Once described as the bloodiest and most dangerous prison in the United States, the Louisiana State Penitentiary at Angola hosts one of the only remaining prison rodeo and crafts fair in the United States.

The event, more commonly known as “The Wildest Show in the South” is open to visitors every Sunday in October and for one weekend in April. Advertisements for the day-long event promise “untrained convicts roping and wrangling livestock” and the opportunity to browse among “authentic” prison crafts and concessions.

Employing Victor Turner’s classic understanding of the workings of the social drama and Diana Taylor’s approach to the study of a scenario, this essay illustrates how the Louisiana State Penitentiary, through the careful staging and performance of a rodeo and crafts fair, renders the prison and the bodies of the incarcerated men as objects of desire, commodification and control.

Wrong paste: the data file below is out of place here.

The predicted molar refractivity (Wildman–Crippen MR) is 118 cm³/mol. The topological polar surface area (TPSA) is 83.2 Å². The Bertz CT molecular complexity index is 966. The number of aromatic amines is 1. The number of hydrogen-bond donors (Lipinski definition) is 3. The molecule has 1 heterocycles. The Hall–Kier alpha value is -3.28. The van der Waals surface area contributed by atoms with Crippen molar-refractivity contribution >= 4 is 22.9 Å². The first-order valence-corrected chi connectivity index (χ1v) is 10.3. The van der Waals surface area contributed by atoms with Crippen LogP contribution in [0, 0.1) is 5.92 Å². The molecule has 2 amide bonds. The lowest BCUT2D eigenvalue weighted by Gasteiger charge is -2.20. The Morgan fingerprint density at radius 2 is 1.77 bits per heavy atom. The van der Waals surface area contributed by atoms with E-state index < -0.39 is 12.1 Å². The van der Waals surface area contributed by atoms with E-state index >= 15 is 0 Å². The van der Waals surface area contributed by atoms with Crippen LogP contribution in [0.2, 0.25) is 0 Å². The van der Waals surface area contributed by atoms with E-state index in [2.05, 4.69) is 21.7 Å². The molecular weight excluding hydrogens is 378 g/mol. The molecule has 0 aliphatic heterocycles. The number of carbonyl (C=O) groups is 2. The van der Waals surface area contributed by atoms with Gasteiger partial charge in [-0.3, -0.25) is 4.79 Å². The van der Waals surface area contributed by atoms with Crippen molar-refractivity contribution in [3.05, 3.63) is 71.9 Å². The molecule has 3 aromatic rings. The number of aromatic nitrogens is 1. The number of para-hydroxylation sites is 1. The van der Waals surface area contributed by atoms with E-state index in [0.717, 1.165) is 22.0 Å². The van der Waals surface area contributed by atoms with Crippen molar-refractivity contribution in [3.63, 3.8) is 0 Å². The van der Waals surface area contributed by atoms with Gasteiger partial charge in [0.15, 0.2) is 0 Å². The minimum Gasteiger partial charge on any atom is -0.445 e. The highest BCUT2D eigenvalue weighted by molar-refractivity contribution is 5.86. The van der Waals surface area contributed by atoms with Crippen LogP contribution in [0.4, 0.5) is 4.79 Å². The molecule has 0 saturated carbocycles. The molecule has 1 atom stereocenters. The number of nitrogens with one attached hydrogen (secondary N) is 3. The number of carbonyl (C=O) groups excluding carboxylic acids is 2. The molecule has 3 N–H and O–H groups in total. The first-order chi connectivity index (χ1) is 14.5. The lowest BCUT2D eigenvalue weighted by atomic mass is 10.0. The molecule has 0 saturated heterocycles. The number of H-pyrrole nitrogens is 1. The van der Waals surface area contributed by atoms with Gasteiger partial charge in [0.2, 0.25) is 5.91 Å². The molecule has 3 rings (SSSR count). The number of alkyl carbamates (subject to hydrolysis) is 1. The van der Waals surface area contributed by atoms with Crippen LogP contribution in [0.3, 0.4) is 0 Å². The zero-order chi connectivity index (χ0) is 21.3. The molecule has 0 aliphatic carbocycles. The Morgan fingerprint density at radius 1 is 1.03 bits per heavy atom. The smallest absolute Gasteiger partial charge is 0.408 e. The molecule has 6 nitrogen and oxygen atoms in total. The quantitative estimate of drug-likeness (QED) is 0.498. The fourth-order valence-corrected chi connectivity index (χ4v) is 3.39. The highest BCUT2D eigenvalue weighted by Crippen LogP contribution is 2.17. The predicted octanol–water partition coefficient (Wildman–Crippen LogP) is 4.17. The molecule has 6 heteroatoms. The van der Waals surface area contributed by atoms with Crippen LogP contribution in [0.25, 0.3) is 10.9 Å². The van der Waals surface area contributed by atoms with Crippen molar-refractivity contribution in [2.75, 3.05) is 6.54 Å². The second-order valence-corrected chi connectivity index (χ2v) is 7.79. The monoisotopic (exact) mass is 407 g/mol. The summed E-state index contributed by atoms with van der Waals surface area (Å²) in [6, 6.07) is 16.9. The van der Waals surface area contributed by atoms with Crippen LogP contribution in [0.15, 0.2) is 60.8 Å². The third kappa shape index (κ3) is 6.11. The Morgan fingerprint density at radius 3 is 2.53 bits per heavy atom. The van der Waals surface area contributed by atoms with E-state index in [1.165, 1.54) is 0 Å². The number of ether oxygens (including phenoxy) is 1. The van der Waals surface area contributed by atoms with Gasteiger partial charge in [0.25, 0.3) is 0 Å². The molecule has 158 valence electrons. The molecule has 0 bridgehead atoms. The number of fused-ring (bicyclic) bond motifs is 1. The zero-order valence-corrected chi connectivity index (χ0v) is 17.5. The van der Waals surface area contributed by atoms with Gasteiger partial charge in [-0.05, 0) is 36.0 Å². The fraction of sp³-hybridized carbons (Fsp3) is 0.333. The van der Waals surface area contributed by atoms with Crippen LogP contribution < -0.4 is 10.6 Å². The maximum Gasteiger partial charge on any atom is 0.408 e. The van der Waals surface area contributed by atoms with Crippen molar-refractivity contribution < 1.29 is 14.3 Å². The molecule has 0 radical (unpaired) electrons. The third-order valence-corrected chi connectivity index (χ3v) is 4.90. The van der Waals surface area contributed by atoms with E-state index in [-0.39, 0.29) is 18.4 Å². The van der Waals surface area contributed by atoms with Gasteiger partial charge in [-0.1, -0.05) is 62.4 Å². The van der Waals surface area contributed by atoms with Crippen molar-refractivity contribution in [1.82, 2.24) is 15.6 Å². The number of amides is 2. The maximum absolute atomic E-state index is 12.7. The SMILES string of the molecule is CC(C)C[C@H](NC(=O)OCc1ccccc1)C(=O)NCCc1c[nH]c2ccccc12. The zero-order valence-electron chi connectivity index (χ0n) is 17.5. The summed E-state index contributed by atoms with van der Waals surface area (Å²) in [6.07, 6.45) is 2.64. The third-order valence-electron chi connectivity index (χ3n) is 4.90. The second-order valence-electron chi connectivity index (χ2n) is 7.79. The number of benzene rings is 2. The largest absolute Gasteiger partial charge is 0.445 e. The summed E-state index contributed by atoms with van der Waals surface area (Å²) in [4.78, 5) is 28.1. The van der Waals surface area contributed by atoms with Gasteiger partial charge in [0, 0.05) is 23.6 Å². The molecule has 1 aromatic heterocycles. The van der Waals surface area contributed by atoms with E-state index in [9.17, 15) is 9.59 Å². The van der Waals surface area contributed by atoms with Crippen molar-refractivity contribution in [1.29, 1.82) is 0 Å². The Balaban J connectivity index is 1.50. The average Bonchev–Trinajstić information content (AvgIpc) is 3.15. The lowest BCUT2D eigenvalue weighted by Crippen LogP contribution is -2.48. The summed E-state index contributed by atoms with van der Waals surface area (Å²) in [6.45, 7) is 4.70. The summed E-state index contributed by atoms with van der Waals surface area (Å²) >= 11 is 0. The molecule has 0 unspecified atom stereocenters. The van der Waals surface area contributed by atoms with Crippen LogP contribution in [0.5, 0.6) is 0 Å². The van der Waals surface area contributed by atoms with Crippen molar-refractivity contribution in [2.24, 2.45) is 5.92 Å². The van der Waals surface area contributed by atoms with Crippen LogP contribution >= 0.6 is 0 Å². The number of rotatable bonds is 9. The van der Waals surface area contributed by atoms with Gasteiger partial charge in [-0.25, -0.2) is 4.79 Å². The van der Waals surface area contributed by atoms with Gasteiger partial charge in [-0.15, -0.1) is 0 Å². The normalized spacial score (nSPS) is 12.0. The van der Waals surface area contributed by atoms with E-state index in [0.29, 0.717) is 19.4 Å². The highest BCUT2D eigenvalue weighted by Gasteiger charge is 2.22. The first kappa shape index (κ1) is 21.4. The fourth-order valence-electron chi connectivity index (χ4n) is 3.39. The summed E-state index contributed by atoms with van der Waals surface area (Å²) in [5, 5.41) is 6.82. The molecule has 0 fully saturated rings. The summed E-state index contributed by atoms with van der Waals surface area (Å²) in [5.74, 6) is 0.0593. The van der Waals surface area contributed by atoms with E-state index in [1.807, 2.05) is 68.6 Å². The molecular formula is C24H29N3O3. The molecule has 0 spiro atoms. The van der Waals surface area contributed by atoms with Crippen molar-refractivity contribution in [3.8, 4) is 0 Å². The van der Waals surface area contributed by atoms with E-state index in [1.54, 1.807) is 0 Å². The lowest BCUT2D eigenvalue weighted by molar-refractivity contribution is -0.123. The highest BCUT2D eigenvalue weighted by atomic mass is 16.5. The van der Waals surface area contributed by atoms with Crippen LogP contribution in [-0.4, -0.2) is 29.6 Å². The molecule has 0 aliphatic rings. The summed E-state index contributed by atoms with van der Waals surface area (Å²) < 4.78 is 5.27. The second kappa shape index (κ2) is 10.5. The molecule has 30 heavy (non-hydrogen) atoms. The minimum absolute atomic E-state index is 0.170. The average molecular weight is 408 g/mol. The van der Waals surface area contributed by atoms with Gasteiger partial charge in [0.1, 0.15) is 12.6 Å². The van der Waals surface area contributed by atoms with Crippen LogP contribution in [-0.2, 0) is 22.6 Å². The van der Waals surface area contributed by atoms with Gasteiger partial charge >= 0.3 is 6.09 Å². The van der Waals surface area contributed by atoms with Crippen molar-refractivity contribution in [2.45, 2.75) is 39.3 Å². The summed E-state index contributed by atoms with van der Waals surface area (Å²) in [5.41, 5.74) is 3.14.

The Angola Prison Rodeo and Crafts Fair transforms the prison into a space of tourism, the incarcerated men into objects of surveillance, and returns punishment to that of a spectacle by offering the bodies of the incarcerated as a form of public entertainment.


Discipline and the Performance of Punishment: Welcome to “The Wildest Show in the South”

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